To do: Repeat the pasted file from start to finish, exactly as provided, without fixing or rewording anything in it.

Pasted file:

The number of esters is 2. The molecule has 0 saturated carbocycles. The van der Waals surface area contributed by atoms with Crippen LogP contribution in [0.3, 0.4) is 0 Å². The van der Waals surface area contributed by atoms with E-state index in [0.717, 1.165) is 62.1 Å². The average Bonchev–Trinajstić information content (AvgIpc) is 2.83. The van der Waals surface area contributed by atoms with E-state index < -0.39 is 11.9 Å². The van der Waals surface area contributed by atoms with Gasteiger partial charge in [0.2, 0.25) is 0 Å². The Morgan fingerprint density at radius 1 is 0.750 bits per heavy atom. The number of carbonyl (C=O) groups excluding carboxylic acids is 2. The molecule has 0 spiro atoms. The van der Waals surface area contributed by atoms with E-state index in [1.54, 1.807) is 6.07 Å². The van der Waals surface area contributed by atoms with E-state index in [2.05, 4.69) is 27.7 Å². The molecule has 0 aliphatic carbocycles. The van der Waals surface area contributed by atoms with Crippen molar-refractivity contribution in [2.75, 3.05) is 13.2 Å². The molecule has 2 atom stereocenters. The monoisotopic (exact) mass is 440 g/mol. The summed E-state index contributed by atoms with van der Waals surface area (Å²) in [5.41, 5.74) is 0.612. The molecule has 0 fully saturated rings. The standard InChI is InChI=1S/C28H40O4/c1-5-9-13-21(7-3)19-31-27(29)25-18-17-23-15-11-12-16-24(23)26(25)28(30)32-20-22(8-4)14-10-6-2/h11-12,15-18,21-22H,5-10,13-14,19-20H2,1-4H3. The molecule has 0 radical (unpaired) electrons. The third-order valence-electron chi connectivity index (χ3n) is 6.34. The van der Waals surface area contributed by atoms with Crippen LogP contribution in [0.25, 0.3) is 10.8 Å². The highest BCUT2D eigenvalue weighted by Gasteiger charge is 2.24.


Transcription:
The number of esters is 2. The molecule has 0 saturated carbocycles. The van der Waals surface area contributed by atoms with Crippen LogP contribution in [0.3, 0.4) is 0 Å². The van der Waals surface area contributed by atoms with E-state index in [0.717, 1.165) is 62.1 Å². The average Bonchev–Trinajstić information content (AvgIpc) is 2.83. The van der Waals surface area contributed by atoms with E-state index < -0.39 is 11.9 Å². The van der Waals surface area contributed by atoms with Gasteiger partial charge in [0.2, 0.25) is 0 Å². The Morgan fingerprint density at radius 1 is 0.750 bits per heavy atom. The number of carbonyl (C=O) groups excluding carboxylic acids is 2. The molecule has 0 spiro atoms. The van der Waals surface area contributed by atoms with E-state index in [1.54, 1.807) is 6.07 Å². The van der Waals surface area contributed by atoms with E-state index in [2.05, 4.69) is 27.7 Å². The molecule has 0 aliphatic carbocycles. The van der Waals surface area contributed by atoms with Crippen molar-refractivity contribution in [2.75, 3.05) is 13.2 Å². The molecule has 2 atom stereocenters. The monoisotopic (exact) mass is 440 g/mol. The summed E-state index contributed by atoms with van der Waals surface area (Å²) in [5.41, 5.74) is 0.612. The molecule has 0 fully saturated rings. The standard InChI is InChI=1S/C28H40O4/c1-5-9-13-21(7-3)19-31-27(29)25-18-17-23-15-11-12-16-24(23)26(25)28(30)32-20-22(8-4)14-10-6-2/h11-12,15-18,21-22H,5-10,13-14,19-20H2,1-4H3. The molecule has 0 radical (unpaired) electrons. The third-order valence-electron chi connectivity index (χ3n) is 6.34. The van der Waals surface area contributed by atoms with Crippen LogP contribution in [0.25, 0.3) is 10.8 Å². The highest BCUT2D eigenvalue weighted by Gasteiger charge is 2.24.